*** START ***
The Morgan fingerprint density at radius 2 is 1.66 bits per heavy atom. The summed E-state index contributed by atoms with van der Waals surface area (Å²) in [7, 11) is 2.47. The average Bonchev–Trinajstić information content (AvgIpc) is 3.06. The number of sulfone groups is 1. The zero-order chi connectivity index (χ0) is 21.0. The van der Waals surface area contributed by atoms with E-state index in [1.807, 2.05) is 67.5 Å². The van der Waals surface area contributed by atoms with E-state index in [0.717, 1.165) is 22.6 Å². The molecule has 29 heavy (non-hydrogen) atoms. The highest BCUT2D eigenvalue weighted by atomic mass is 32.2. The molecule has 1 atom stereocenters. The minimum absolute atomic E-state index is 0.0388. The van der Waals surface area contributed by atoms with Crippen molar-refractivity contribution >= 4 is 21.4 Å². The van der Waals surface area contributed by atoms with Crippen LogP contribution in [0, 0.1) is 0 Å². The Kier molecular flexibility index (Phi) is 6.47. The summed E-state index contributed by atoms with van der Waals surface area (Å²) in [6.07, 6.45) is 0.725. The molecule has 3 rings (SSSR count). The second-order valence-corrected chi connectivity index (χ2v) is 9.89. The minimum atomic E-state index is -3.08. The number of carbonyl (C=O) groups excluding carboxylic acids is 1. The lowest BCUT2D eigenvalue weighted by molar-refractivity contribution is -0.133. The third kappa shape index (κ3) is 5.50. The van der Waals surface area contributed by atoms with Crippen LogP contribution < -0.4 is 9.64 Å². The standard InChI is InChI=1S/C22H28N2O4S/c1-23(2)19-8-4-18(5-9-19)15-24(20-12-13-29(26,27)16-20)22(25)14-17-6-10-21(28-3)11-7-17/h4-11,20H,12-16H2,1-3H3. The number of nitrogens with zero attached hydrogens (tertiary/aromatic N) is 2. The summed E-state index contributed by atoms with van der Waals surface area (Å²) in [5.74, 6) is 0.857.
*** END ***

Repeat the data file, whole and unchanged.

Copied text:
The Morgan fingerprint density at radius 2 is 1.66 bits per heavy atom. The summed E-state index contributed by atoms with van der Waals surface area (Å²) in [7, 11) is 2.47. The average Bonchev–Trinajstić information content (AvgIpc) is 3.06. The number of sulfone groups is 1. The zero-order chi connectivity index (χ0) is 21.0. The van der Waals surface area contributed by atoms with E-state index in [1.807, 2.05) is 67.5 Å². The van der Waals surface area contributed by atoms with E-state index in [0.717, 1.165) is 22.6 Å². The molecule has 29 heavy (non-hydrogen) atoms. The highest BCUT2D eigenvalue weighted by atomic mass is 32.2. The molecule has 1 atom stereocenters. The minimum absolute atomic E-state index is 0.0388. The van der Waals surface area contributed by atoms with Crippen molar-refractivity contribution >= 4 is 21.4 Å². The van der Waals surface area contributed by atoms with Crippen LogP contribution in [0, 0.1) is 0 Å². The Kier molecular flexibility index (Phi) is 6.47. The summed E-state index contributed by atoms with van der Waals surface area (Å²) in [6.07, 6.45) is 0.725. The molecule has 3 rings (SSSR count). The second-order valence-corrected chi connectivity index (χ2v) is 9.89. The minimum atomic E-state index is -3.08. The number of carbonyl (C=O) groups excluding carboxylic acids is 1. The lowest BCUT2D eigenvalue weighted by molar-refractivity contribution is -0.133. The third kappa shape index (κ3) is 5.50. The van der Waals surface area contributed by atoms with Crippen LogP contribution < -0.4 is 9.64 Å². The standard InChI is InChI=1S/C22H28N2O4S/c1-23(2)19-8-4-18(5-9-19)15-24(20-12-13-29(26,27)16-20)22(25)14-17-6-10-21(28-3)11-7-17/h4-11,20H,12-16H2,1-3H3. The number of nitrogens with zero attached hydrogens (tertiary/aromatic N) is 2. The summed E-state index contributed by atoms with van der Waals surface area (Å²) in [5.74, 6) is 0.857.